Caring For Patients Has Been a Blessing
Providing quality, compassionate care has long been the hallmark of Catholic Health. For the past 45 years, Sister Katherine A. Murphy has been at the forefront of serving patients and living the integrated health system’s mission.
Currently at St. Francis Hospital & Heart Center® where she is a clinical nurse educator and interim director of nursing education, Sister Katherine entered the Congregation of the Sisters of St. Joseph in 1966 prior to beginning her nursing career.
“Nursing is a profession that seeks to meet the needs of patients and provide them with a comforting and healing presence,” Sister Katherine said. “Caring for patients and interacting with their families and loved ones over the years has been a blessing for me.”
Sister Katherine joined Mercy Hospital’s nursing staff in 1976, after which she served as an adjunct professor at Molloy College. She joined St. Francis’s nursing staff in 1998. In celebration of National Catholic Sisters Week, Sister Katherine shared her thoughts on her career and the changes she has witnessed.
Q: What comes to mind as you reflect on your career?
A: I think about all of the nurses and health care workers I have worked with over the years and the many patients I have cared for and ministered to. These wonderful people have inspired me and have truly revealed the healing presence of God in our lives.
Q: How different is nursing today compared to when you entered the profession?
A: The technology we have today has definitely expanded and flourished over the years, allowing us to continue enhancing the clinical care we offer. But what hasn’t changed and remains vitally important is a nurse’s ability to connect with his or her patients when providing care. This is something that we continue to share and model with our nurses and health care workers.
Q: What impact did COVID-19 have on nurses at Catholic Health?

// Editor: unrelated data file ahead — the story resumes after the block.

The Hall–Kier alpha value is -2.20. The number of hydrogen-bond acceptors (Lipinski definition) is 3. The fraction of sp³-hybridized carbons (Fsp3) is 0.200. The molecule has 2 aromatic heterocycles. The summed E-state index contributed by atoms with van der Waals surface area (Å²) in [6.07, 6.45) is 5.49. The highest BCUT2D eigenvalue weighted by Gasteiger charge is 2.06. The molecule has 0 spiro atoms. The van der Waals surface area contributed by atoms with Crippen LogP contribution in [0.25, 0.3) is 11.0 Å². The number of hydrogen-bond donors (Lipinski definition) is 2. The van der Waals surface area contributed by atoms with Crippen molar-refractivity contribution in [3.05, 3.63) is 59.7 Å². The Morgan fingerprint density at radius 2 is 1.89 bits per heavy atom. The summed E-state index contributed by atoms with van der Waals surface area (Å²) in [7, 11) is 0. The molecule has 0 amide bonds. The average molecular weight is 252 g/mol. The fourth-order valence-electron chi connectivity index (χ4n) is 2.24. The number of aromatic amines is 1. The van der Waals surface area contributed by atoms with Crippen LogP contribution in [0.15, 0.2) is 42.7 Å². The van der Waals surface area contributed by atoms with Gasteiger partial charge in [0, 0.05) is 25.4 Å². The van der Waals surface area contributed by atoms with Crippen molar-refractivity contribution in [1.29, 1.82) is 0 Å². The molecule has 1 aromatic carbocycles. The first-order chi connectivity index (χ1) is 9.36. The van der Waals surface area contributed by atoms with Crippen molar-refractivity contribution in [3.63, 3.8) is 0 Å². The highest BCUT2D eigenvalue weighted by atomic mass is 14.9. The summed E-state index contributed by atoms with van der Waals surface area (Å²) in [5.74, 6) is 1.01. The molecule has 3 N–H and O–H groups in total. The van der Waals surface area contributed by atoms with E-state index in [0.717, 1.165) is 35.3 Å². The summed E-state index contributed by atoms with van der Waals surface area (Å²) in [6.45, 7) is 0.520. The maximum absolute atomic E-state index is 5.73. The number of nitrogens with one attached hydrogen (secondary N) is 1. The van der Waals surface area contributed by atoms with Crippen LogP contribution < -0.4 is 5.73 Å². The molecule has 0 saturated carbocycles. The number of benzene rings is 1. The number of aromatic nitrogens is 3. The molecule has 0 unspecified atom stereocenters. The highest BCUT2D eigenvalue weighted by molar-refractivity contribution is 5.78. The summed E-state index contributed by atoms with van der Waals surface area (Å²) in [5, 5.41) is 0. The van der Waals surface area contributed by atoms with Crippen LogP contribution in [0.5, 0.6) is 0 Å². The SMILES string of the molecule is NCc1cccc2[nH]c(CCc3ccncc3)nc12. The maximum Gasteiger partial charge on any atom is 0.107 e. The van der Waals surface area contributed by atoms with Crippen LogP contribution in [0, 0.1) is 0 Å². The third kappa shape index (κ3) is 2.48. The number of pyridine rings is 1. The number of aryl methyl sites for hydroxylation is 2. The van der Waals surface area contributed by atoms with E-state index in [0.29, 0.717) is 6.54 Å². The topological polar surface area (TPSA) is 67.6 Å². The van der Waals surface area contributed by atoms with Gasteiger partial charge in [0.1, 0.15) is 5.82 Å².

A: The COVID pandemic has had a tremendous impact on our nurses and health care staff as they cared for these critically ill patients. When the virus and its effects began in March 2020, it was challenging for our nurses and staff to meet the complications that these patients were experiencing. In addition, because visitation was limited the staff was also trying to communicate, support and provide updates on the condition of patients to families and loved ones.
Q: It has long been said that nursing is a “calling.” Do you agree?
A: I do think nursing is a calling. For some, there is an innate desire to want to work in a profession that is focused on caring for others. When speaking to nurses and hearing what motivated them to join the nursing profession I was very moved by their stories. Many said they were motivated by seeing a loved one receive compassionate care from a nurse. It was not just a job but a desire to be there for people who needed care, comfort and support.
Q. What do you feel differs Catholic Health from other health care providers?
A. Catholic Health offers many resources to patients and their families. Among the many are acute inpatient services, outpatient ambulatory services, home care, mental healthcare, pastoral care, palliative care and hospice care. Catholic Health humbly joins together to bring Christ’s healing mission and the mission of mercy of the Catholic Church to our communities.